Now offering wellness plans! Learn more here.

What Pet Owners Should Know About Giardia

Dogs are adventurous creatures who enjoy exploring their world and getting a taste of the good life. Yes, dogs like to put all sorts of things in their mouths, and this appetite for discovery can cause problems when they gobble up something unsavory or worse—unsafe. Some of the biggest threats to your dog’s health are microscopic organisms that your canine companion can easily pick up in the environment. To learn about Giardia, read our Island Animal Hospital team’s guide, which focuses on this tiny parasite that can wreak havoc on your dog’s gastrointestinal (GI) system. Learn how to help prevent your pooch from encountering this tummy-troubling terror. 

What is giardiasis in dogs?

Giardia is a microscopic parasite that infects the intestines, leading to giardiasis, an illness that causes pets and people to experience diarrhea. This hardy one-celled parasite thrives in contaminated water sources, soil, or feces, surviving in water and damp environments for several months. Once ingested, Giardia attaches itself to a dog’s small intestine’s lining, leading to inflammation and poor nutrient absorption.

How can dogs contract Giardia?

A dog develops giardiasis by ingesting the Giardia parasite in the cyst stage. Once the cyst reaches a dog’s intestines, it transforms into trophozoites, which attach to the intestinal wall to feed, damaging the intestinal lining. Dogs can contract Giardia in various ways, including:

  • Ingesting contaminated water — Giardia parasites are commonly found in water sources, such as puddles, lakes, rivers, or streams, that have been contaminated by an infected animal’s feces. When dogs drink or swim in contaminated water, they can ingest Giardia cysts.
  • Contacting infected animals — Dogs can contract Giardia by coming in close contact (e.g., playing and licking) with infected pets or wildlife. 
  • Ingesting contaminated objects — Giardia cysts can survive outside a host’s body and remain infectious for some time. If a dog sniffs or licks objects, such as grass, soil, plants, or feces that have been contaminated, they can become infected.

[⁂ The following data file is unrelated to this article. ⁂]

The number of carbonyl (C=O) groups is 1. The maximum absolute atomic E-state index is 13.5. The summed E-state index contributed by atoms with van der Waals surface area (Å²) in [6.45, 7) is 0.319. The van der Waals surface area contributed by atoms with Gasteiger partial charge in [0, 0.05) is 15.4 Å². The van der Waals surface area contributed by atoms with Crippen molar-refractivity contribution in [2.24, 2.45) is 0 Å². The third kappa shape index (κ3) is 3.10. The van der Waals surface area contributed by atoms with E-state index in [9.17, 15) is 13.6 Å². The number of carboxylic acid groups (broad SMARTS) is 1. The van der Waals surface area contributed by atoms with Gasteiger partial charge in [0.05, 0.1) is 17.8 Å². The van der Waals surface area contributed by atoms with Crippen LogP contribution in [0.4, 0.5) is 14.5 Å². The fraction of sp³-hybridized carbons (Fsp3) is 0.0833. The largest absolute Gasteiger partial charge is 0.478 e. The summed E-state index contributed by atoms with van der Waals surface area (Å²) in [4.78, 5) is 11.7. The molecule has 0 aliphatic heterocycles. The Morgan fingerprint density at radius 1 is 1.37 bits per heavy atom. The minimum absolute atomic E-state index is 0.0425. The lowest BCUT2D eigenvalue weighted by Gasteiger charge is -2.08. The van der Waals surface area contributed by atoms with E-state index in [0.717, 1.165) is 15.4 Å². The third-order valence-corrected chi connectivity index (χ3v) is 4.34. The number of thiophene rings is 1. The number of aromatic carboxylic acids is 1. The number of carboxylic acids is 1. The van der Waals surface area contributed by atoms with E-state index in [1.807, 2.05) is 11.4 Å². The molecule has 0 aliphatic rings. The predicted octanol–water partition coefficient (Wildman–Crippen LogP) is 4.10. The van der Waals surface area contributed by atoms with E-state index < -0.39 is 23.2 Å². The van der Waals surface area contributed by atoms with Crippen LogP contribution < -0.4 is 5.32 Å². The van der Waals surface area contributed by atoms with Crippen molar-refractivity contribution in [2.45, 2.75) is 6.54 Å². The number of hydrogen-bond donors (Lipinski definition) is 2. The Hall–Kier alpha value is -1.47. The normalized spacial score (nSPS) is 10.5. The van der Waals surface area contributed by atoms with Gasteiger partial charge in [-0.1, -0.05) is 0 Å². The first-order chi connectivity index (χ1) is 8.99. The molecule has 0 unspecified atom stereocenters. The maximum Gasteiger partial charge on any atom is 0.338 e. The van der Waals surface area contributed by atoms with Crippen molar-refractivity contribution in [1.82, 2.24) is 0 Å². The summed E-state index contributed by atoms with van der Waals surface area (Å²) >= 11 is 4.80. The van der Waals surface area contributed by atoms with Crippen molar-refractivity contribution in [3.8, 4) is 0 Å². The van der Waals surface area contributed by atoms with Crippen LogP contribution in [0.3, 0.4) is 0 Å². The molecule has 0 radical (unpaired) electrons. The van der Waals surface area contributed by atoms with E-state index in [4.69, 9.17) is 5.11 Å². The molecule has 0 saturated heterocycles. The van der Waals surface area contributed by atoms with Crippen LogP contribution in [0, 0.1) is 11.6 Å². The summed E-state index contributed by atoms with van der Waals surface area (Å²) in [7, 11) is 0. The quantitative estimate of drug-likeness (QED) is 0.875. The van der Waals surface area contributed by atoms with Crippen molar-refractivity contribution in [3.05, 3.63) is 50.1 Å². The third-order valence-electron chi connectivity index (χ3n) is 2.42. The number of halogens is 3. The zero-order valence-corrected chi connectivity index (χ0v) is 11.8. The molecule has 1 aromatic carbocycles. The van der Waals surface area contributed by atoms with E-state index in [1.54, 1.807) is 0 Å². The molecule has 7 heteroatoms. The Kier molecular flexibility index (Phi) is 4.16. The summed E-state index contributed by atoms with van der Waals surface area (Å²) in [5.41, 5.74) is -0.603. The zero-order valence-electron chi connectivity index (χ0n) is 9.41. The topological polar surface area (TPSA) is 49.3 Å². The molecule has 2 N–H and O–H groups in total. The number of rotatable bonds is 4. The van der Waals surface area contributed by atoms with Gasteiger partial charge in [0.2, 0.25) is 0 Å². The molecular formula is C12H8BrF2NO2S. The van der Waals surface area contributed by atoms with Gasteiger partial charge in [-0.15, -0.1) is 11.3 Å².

• Unsanitary conditions — Dogs living in unsanitary conditions have a high risk of contracting Giardia. Close quarters with infected animals, overcrowding, or inadequate waste management can increase the parasite’s spread.

What are giardiasis signs in dogs?

Foul-smelling diarrhea is one of the first signs that your dog has contracted giardiasis. Loose stools may be accompanied by mucus. Other common giardiasis signs include:

  • Weight loss — Giardia affects an infected dog’s nutrient absorption, leading them to lose weight loss or gain weight poorly, despite having a healthy appetite.
  • Vomiting— Dogs with Giardia may experience intermittent or persistent vomiting.
  • Lethargy — An infected dog may experience a reduced energy level and appear less active than usual.
  • Dull coat — Giardia causes malnutrition, which manifests as a dull coat. 

How is Giardia treated in dogs?

Our Island Animal Hospital team typically diagnoses Giardia by doing a fecal examination. Treatment involves a multimodal approach that includes the following:

  • Medication — Our team may prescribe specific antiparasitic drugs to eliminate the Giardia infection. 
  • HydrationGiardia can cause diarrhea and dehydration, so you must ensure your dog stays well-hydrated. Provide clean, fresh water. We may also recommend you give your pet an electrolyte solution.
  • Nutrition — A balanced diet is crucial for a dog’s recovery. Our team may suggest a special diet or recommend supplements to ensure your dog receives the necessary nutrients.
  • Hygiene — Thoroughly clean and disinfect your dog’s living area, bedding, and food/water bowls to minimize their reinfection risk.

How can I protect my dog from Giardia?

You may not be able to eliminate your dog’s Giardia risk completely. However, you can significantly reduce their infection risk by following these tips:

  • Practice good hygiene — Regularly clean up after your dog has defecated, and promptly dispose of their feces in a sealed bag. Thoroughly wash your hands after handling your dog or cleaning up after them. 
  • Provide clean water — Ensure your dog has access to clean, fresh water at all times. Avoid allowing them to drink from potentially contaminated sources, such as standing water or communal dog bowls.
  • Avoid high-risk areas — Be cautious when visiting areas where Giardia contamination is high, such as dog parks, crowded kennels, or areas with poor sanitation.
  • Regular wellness visits — Your dog’s annual wellness visit includes a fecal examination, which can detect Giardia’s presence before your pet exhibits illness signs.

Giardiasis is a common and treatable parasitic disease. If your dog has been experiencing diarrhea, contact our Island Animal Hospital team, so we can determine the cause and treat your dog’s tummy troubles effectively.

By |2024-02-14T23:52:02+00:00August 21st, 2023|Uncategorized|0 Comments

Share This Story, Choose Your Platform!

About the Author:

Leave A Comment

Go to Top